With a long history of political instability, from the collapse of the Khmer Empire in the 13th century to a 13 year civil war after the fall of the Khmer Rouge, Cambodia has been able to keep violence minimal in recent years, but still struggles economically.
With a population of approximately 15 million, present-day Cambodia struggles to overcome a history of political instability. Most Cambodians trace their roots to the Khmer Empire, which ruled a significant part of Southeast Asia until the 13th century. Invaders, whose descendants now constitute majority populations in Thailand and Vietnam, staged a seven-month siege on Angkor, the capital of the empire, leading to a period often referred to by historians as the “dark ages.”
When French explorers arrived in Cambodia in the early 1860s to expand their commercial interests, Cambodians welcomed protection from continued civil wars and rebellions. However, protection soon turned into extensive political and economic control, and Cambodia declared its independence in 1953, creating a constitutional monarchy.
The Cambodian communist movement emerged from the country’s struggle against French colonization. Instability surfaced as the region found itself in a clash between communist China and the Cold War containment policies of the United States. In 1975, after a five-year insurgency, Pol Pot and communist Khmer Rouge forces captured Cambodia’s capital city of Phnom Penh and, in celebration of ethnic nationalism, named their new state Democratic Kampuchea. A Vietnamese invasion that lasted from 1978 to 1979 eventually drove out the Khmer Rouge, but not before almost 2 million Cambodians had died in what came to be known as Cambodia’s “killing fields.”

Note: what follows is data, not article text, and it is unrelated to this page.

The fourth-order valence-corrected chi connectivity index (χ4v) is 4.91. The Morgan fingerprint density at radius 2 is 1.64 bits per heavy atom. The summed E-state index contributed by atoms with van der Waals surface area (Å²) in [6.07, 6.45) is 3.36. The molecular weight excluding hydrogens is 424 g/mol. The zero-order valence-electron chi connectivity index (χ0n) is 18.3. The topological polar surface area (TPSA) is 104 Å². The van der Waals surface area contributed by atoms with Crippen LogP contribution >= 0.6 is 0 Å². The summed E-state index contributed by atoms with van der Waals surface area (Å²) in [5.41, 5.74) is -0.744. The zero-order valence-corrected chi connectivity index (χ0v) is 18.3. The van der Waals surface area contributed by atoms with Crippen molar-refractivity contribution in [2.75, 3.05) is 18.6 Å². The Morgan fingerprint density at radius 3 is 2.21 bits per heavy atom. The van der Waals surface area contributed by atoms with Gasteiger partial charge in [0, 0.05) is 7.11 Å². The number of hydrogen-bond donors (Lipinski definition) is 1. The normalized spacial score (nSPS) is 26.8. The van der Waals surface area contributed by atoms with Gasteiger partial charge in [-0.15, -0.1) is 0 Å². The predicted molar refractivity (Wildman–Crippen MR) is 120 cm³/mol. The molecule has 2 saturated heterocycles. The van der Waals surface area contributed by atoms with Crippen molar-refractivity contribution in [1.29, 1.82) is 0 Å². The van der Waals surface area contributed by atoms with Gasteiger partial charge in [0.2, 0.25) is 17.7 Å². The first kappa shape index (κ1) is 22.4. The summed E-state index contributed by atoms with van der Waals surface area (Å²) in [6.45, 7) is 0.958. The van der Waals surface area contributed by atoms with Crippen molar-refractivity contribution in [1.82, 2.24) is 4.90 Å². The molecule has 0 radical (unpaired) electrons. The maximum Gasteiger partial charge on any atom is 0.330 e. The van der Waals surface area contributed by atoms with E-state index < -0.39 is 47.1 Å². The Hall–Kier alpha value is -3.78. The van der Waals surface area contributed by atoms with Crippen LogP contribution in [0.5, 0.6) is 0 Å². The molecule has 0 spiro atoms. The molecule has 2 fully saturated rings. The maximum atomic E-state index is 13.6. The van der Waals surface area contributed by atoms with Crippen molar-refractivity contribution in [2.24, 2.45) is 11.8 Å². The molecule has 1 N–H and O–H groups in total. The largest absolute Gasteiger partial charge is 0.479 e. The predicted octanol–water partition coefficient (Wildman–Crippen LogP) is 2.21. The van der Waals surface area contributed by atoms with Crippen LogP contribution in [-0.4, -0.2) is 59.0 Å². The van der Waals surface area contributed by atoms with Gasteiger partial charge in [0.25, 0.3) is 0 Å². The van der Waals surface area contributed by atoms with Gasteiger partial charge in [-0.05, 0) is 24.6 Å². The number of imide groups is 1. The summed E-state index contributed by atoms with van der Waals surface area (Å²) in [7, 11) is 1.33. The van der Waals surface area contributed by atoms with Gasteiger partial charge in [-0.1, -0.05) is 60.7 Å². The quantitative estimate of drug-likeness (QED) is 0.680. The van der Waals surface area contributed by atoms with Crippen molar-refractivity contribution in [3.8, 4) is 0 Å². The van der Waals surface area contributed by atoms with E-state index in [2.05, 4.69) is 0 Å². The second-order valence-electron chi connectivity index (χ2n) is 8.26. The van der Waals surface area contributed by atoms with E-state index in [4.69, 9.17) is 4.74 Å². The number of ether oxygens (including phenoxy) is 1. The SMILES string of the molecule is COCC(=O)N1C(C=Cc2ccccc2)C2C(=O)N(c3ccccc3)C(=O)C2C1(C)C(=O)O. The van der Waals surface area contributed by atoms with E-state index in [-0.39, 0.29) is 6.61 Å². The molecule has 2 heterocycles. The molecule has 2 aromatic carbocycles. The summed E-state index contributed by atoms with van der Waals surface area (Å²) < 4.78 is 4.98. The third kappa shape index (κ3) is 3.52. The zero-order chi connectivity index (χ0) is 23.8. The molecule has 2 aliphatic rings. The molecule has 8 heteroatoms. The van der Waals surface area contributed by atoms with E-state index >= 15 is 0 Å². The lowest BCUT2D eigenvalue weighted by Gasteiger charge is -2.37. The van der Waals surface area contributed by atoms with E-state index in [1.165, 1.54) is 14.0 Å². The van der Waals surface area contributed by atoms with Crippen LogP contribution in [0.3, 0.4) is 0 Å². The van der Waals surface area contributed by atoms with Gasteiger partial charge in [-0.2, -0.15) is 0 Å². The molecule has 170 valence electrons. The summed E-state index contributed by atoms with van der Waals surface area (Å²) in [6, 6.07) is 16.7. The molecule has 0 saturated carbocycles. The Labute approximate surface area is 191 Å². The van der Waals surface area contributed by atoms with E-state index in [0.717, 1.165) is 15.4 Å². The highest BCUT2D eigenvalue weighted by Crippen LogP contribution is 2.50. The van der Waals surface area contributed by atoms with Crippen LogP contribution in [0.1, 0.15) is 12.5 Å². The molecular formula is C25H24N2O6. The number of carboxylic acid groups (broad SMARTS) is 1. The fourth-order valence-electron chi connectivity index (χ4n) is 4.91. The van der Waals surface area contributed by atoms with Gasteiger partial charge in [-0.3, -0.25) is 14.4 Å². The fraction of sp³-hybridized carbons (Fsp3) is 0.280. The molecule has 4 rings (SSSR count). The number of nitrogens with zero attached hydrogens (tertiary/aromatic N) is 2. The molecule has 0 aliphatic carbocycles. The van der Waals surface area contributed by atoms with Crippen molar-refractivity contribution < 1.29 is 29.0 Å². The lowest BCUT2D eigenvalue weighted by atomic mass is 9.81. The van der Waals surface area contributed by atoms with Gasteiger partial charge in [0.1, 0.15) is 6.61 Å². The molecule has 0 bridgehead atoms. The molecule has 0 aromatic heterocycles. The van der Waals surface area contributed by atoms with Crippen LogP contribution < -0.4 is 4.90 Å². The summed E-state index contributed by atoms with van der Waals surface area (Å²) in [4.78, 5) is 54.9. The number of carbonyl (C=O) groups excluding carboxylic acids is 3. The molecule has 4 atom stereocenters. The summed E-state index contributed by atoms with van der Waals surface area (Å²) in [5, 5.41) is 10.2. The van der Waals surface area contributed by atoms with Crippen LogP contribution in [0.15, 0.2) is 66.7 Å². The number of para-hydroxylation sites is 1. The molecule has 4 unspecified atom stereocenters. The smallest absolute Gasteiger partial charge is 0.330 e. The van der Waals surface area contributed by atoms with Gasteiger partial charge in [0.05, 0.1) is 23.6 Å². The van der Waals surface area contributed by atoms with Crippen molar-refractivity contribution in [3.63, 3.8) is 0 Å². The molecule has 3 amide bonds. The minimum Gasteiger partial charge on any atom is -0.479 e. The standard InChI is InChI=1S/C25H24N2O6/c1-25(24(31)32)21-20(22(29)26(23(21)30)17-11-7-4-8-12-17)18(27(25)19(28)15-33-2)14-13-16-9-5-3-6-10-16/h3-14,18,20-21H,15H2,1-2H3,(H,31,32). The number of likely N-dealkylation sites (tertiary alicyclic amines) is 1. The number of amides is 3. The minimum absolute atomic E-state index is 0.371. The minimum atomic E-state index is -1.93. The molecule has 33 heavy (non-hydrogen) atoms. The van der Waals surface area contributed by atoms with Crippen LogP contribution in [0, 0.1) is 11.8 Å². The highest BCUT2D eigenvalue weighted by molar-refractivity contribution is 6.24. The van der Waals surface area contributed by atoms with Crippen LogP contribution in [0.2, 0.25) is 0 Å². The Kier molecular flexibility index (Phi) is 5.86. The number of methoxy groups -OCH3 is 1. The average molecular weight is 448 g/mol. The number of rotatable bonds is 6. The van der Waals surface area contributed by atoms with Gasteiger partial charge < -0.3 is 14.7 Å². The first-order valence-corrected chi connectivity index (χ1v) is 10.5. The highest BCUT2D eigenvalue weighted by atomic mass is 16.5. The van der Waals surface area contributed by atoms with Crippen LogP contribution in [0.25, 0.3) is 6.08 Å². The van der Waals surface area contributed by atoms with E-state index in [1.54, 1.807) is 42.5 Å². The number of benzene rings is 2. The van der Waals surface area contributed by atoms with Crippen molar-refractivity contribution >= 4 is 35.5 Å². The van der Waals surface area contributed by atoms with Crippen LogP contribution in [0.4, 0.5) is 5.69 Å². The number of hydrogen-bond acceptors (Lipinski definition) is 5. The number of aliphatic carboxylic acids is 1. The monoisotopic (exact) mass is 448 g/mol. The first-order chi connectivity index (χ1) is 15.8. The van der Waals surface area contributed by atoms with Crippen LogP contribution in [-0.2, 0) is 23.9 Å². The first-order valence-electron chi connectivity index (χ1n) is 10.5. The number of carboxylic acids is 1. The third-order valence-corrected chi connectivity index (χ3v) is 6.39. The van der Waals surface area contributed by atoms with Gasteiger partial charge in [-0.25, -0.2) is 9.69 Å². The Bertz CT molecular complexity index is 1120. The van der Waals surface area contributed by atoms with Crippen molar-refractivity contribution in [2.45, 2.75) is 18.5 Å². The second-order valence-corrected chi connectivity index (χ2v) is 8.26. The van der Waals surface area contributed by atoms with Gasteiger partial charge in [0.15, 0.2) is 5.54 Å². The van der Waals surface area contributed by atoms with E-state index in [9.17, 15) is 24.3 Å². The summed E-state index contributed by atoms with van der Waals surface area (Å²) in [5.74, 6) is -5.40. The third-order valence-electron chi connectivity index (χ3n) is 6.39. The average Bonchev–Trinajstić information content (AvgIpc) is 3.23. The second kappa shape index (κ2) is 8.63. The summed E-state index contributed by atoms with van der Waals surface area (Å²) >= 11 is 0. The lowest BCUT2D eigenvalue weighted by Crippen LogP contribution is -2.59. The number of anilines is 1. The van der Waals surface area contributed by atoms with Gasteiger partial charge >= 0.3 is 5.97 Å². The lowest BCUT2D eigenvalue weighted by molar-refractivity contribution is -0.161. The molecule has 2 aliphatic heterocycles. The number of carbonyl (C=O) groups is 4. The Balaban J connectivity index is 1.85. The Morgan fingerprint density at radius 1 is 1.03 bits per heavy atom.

Rather than stabilizing the country, the ongoing Vietnamese occupation sparked a 13-year civil war. Many Cambodians fled and escaped to refugee camps in neighboring Thailand. More than 100,000 refugees later resettled in the United States, where over 250,000 people of Cambodian descent live today.
The 1991 Paris Peace Agreement officially ended the war, though skirmishes continued. Two years later, the United Nations aided Cambodia in conducting national elections that established a multiparty democracy led by King Sihanouk and Prime Minister Hun Sen, a former Khmer Rouge military commander. In 1999, after continued factional fighting and more disputed elections, the last of the Khmer Rouge were captured and the movement collapsed. In 2004, King Sihanouk abdicated and his son Prince Norodom Sihamoni succeeded him. Subsequent years have seen minimal violence during elections and some degree of stability, though the nation still struggles economically and is heavily dependent on foreign aid.
Photo Caption: Suon with his family
Credit: Courtesy of Enemies of the People
» BBC News. “Cambodia Country Profile”
» Cambodia Tribunal Monitor. “Historical Overview of the Khmer Rouge.”
» CIA World Factbook. “Cambodia.”
» Frontline. “Cambodia — Pol Pot’s Shadow.”
» Independent Lens. “War and Cambodia.”
» Keller, Lucy. “UNTAC in Cambodia — from Occupation, Civil War and Genocide to Peace.” Inquiry 9 (2005): 127-178.
» Kierman, Ben. The Pol Pot Regime: Race, Power and Genocide in Cambodia Under the Khmer Rouge, 1975-79. New Haven: Yale University Press, 2008